Minimum Wage for 16-18 Year olds

The minimum wage for workers aged 16-18 is £4.05 (April 2018-2019)
For workers, aged 18-20 is currently £5.90 (April 2018/2019)

Readers Question: What are the minimum wage rates for 16, 17 and 18-year-olds. Should the minimum wage be increased?  Should there be a minimum wage rate for children under 16?

Minimum Wage Rates from April 2018

  • £7.83  –  25 and over
  • £7.38 – Age 21-24
  • £5.90 – Age 18-20
  • £4.20 – Under 18
  • £3.70 – Apprentice rate. (An apprentice means the firm has to devote a certain time to training the worker. Traditionally apprentices get lower pay to compensate the firms’ cost of training them.

Can 13, 14, and 15-year-olds get a minimum wage rate?

No, the minimum wage rate only applies to workers who are 16 and above.

The youngest age your child can work part-time is 13 years old, with the exception of children involved in: television, drama, film. [1. Child employment Direct gov]

Do young workers benefit from a national minimum wage?

national-minimum-wage-pros-cons

Benefits of Min Wage

  • A minimum wage is an effective tool for increasing wages of the lowest paid group of workers.
  • Since the minimum wage has been introduced in 1997, unemployment has fallen, suggesting fears over real-wage unemployment have been misplaced.
  • Minimum wages can increase labour productivity. Workers can feel more motivated with higher wages (efficiency wage theory). Also, if firms have to pay more, then they have an incentive to invest in workers and capital to increase labour productivity.
  • In an era of low real wage growth, the minimum wage has played an increasing role in causing higher living standards.

Concerns over minimum wage

  • An argument advanced is national minimum wage increases costs for firms and this can discourage employment opportunities. If the minimum wage rate rises too fast, it could cause unemployment in the future.
  • The gap between workers under 18 and over 25 means that firms have a cost incentive to substitute older workers for younger workers. In labour intensive industries (e.g. fast food) firms may prefer to give longer hours to the youngest workers because they are nearly 50% cheaper than mature workers.
  • Blackmarket. Another issue is that a legal minimum may encourage firms to pay young workers in cash and avoid legal restrictions.
  • Regional inequality of wages. A national minimum wage can cause unemployment in the northeast (where wages are low) but have little effect in London, where wages are higher.

Does a minimum Wage encourage Labour market Participation?

  • In theory, increasing the minimum wage for 16-18 year old workers would increase the incentive to join the labour market because work will become more attractive compared to studying at school and not earning.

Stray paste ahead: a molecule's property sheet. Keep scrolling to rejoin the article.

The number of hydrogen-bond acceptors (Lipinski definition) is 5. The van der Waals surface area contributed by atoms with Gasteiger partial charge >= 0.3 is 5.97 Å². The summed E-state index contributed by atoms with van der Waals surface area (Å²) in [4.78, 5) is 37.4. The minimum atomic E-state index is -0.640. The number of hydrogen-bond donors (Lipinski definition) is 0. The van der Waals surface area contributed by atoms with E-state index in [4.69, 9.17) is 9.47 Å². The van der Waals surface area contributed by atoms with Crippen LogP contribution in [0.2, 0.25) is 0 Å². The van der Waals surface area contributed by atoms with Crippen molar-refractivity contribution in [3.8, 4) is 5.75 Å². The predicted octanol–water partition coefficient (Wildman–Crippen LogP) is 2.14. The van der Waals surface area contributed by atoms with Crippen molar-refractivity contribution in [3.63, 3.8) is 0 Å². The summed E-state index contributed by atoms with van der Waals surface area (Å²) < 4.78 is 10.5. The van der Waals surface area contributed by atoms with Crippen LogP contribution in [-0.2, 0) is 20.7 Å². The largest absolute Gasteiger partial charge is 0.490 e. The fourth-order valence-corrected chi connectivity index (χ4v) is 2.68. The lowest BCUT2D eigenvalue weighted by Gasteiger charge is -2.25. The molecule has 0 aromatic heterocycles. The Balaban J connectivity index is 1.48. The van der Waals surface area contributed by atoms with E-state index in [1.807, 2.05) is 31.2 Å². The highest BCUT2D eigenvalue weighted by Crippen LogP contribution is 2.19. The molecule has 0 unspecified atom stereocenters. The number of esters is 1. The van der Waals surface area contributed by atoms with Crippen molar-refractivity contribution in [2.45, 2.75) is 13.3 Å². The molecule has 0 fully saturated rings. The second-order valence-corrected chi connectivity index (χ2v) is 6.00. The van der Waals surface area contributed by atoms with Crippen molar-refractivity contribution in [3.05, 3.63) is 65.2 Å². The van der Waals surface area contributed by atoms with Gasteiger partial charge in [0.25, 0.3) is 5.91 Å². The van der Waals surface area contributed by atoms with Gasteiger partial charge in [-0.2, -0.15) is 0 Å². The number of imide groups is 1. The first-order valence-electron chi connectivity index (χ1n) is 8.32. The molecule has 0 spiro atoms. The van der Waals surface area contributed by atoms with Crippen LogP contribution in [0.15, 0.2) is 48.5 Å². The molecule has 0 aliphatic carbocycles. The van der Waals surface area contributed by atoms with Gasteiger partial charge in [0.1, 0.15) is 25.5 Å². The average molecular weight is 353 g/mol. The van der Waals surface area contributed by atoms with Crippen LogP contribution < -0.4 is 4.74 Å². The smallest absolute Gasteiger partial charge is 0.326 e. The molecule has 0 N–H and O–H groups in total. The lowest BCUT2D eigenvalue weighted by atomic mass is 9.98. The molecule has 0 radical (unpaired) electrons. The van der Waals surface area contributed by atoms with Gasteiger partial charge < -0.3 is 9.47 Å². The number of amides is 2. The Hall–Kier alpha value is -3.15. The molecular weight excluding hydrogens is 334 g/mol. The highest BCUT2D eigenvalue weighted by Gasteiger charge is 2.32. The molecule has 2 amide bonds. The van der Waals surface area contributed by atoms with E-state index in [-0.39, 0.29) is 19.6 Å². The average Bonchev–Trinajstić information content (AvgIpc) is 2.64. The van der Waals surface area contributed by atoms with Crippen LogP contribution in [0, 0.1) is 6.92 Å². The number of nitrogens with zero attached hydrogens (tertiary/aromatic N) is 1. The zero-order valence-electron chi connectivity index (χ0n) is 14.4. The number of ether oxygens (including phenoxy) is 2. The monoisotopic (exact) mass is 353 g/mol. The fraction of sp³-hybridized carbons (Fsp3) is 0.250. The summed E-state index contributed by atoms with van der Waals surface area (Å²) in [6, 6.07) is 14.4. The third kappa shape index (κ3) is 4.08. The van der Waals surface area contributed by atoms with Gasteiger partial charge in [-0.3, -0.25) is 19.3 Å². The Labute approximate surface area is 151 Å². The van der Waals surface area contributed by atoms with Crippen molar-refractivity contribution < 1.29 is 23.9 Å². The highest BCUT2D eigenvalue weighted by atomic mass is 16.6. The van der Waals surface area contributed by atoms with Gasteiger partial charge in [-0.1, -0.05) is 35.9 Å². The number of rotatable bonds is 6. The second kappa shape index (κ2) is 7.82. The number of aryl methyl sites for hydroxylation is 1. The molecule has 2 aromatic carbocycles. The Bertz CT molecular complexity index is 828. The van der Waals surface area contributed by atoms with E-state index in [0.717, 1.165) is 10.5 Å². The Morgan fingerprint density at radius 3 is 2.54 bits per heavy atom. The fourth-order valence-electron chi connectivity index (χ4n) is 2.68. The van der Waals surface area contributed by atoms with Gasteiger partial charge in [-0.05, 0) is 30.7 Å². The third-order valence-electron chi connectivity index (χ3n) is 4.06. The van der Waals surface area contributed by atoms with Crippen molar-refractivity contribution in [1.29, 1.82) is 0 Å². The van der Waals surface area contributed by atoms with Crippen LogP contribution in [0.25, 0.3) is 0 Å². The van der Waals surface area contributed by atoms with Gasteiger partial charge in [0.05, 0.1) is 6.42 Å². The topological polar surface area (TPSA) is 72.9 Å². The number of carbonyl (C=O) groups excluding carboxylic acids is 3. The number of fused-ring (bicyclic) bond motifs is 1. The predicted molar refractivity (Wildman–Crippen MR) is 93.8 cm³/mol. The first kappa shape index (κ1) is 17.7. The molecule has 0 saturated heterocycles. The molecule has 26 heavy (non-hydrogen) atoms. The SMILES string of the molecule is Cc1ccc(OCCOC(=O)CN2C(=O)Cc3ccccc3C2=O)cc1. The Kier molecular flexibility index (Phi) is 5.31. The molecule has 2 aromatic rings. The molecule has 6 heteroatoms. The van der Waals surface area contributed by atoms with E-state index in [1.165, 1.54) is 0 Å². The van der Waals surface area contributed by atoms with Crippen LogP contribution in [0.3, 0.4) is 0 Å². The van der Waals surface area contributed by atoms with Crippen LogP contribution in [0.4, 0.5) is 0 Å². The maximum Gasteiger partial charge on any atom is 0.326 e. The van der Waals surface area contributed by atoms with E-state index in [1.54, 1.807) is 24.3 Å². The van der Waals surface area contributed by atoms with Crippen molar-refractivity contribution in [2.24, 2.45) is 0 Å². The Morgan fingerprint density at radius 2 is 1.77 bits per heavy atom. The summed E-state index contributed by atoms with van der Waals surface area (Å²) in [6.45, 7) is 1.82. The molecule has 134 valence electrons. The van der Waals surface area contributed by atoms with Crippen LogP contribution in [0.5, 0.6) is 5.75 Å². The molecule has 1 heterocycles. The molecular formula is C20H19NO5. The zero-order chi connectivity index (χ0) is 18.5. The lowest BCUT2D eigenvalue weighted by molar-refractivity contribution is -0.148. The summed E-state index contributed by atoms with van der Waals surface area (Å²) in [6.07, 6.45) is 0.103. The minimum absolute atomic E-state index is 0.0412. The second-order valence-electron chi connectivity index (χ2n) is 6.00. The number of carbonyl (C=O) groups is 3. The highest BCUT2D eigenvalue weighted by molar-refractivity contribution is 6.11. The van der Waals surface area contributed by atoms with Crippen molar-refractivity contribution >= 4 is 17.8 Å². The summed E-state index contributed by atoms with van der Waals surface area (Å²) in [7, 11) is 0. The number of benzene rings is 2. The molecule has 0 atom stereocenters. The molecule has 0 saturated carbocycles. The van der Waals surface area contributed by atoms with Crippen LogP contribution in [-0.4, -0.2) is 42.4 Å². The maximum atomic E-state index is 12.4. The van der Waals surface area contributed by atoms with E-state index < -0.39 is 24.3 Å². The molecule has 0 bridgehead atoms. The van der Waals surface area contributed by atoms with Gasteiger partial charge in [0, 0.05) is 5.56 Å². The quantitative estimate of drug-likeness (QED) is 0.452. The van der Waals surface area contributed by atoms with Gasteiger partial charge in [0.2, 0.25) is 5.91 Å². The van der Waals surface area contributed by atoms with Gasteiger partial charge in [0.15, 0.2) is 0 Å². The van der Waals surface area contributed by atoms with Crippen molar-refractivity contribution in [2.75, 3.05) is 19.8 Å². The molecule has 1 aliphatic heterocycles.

• However, the minimum wage for 16 and 17 year-olds is still relatively low. It is £4.20 for people under 18. Therefore, the benefit of working on the minimum wage may still seem insignificant compared to the benefits from studying and getting qualifications which will enable higher lifetime earnings.
  • Also, many 16 and 17  year-olds probably live rent free therefore there is not the same economic necessity to go out and get a job.
  • Personally, I think the effect of a minimum wage for 16-18 year olds is relatively insignificant, I can’t think of many students who would give up A-levels just so that they could go and work in McDonald’s for £4.20 an hour.
  • What is most likely is that there will be an increase in the participation of young workers doing part-time jobs in addition to studying full time.

Case for Increasing the Minimum Wage Rate

  • Unfair firms can pay a lower wage rate to young workers doing the same job as people over 21.
  • Efficiency Wage Theory – the idea if you pay a higher wage, you will get greater motivation and labour productivity.

Problems of Increasing the Minimum Wage Rate for young workers

  1. Could lead to unemployment and fewer job opportunities. Many firms may be unwilling to employ workers if there is a significant increase in the minimum wage rate. This would particularly affect labour-intensive industries like hairdressers and cafes.
  2. Arguably young workers lack experience, and so firms need to spend time and money on training them. Therefore a lower minimum wage rate is justified to pay for the costs of on-the-job training.

How Does the UK compare to other countries?

The UK minimum wage compares well compared to other countries like the US, Spain and Portugal, but still lower than some EU countries. International minimum wage rates

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